Later this month, lawmakers will return to Columbus to continue our efforts to improve Ohio. While we accomplished a great deal during the first half of this year, there is still much work ahead of us, and I wanted to give you a preview of some of the issues we will be discussing in the weeks and months ahead. One of our major priorities will be to complete the redistricting process for Ohio's Congressional districts. As you know, the number of Congressional representatives for each state is determined every 10 years by the results of the U.S. Census. Although Ohio's population did increase slightly during the past decade, the gains were not enough to offset those in other states, and as a result Ohio's U.S. House delegation will drop from 18 members to 16. In July and August, members of both the Senate and House traveled throughout the state to gather input from the public about redistricting, with additional hearings being held this month in Columbus. This feedback will be used by legislators to create the new Congressional maps. While there is no official timetable for when Ohio's new Congressional district map must be adopted by the General Assembly, it must be completed to give candidates enough time to file paperwork for the 2012 primary election in May. We will also be examining possible changes to Ohio's pension and workers' compensation systems. Members have been looking at possible alternatives to the systems' current structures for several months, but are mindful that any reforms must receive thoughtful consideration and input from those who would be affected. Lawmakers will also continue to work on policy initiatives related to economic development and jobs creation as well as improvements to our education system and government reform. These areas have been a focus for the Senate since the beginning of this legislative session, and will remain so as we seek to revitalize our economy and get our state back on track. Tip of the month: The Ohio Department of Education recently released school report cards for the 2010-2011 school year. To view the report cards of your local school district and individual buildings within the district, as well as definitions and other information about the statistics used to compile the report cards, please visit www.reportcard.ohio.gov.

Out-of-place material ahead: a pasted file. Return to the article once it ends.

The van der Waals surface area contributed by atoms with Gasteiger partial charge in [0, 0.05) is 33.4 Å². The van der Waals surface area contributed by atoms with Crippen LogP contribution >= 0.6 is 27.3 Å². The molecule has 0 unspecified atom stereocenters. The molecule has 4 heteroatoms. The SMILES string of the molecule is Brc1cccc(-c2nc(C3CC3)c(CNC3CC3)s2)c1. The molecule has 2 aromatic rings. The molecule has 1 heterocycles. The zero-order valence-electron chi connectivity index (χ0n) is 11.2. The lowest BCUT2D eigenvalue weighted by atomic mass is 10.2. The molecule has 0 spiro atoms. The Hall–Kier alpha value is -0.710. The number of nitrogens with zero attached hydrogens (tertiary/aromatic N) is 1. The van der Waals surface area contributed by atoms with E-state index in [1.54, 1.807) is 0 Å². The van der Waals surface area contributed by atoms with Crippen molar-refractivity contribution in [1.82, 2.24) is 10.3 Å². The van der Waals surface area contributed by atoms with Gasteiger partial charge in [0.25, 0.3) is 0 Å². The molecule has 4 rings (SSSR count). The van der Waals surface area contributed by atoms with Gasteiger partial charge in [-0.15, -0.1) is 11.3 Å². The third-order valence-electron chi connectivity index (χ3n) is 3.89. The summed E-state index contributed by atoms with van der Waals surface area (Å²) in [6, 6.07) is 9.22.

Senator Gayle Manning represents the 13th Ohio Senate District, which encompasses Lorain and Huron counties and eastern portions of Seneca County. Her office can be reached by phone at (614) 644-7613 or by e-mailing SD13@senate.state.oh.us.
 
 
 
  
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PHOTO: Manning Recognized As "Legislator Of The Year" By Ohio Alliance Of Recovery Providers

 

"I am honored and humbled to receive this award today, and am grateful for the hard work of many coalitions and stakeholders who I have collaborated with on these issues," said Senator Manning. "It takes more than just one person to tackle the challenges Ohio faces, and I am fortunate to work alongside people in our community who are full of passion and caring."



 
 

Historic Congressional Redistricting Reform Plan Passes Ohio Senate With Bipartisan Support

 

COLUMBUS—State Senator Gayle Manning (R-North Ridgeville) announced that this week the Ohio Senate passed a plan to reform the process for drawing Ohio’s congressional districts with unanimous, bipartisan support. The passage of Substitute Senate Joint Resolution 5 follows weeks of negotiations between the leadership of both parties in the General Assembly and various redistricting reform coalitions.



 
 

PHOTO: Manning Honored For Efforts To Improve Addiction And Mental Health Services In Ohio

 

"I am honored to receive this award today— the goal of our work at the Statehouse is to support our local communities," said Senator Manning. "Our mental health professionals and law enforcement officials need the flexibility and training to effectively deliver critical services and carry out their missions." 



 
 

ADVISORY: Manning Welcomes Local Residents To Attend District Office Hours In Wellington

 

"Office hours are an opportunity for me to connect with constituents in the communities where they live, work and raise their families," said Manning. "Effectively serving as your voice in the Ohio Statehouse requires, most importantly, a commitment to listening and understanding your concerns."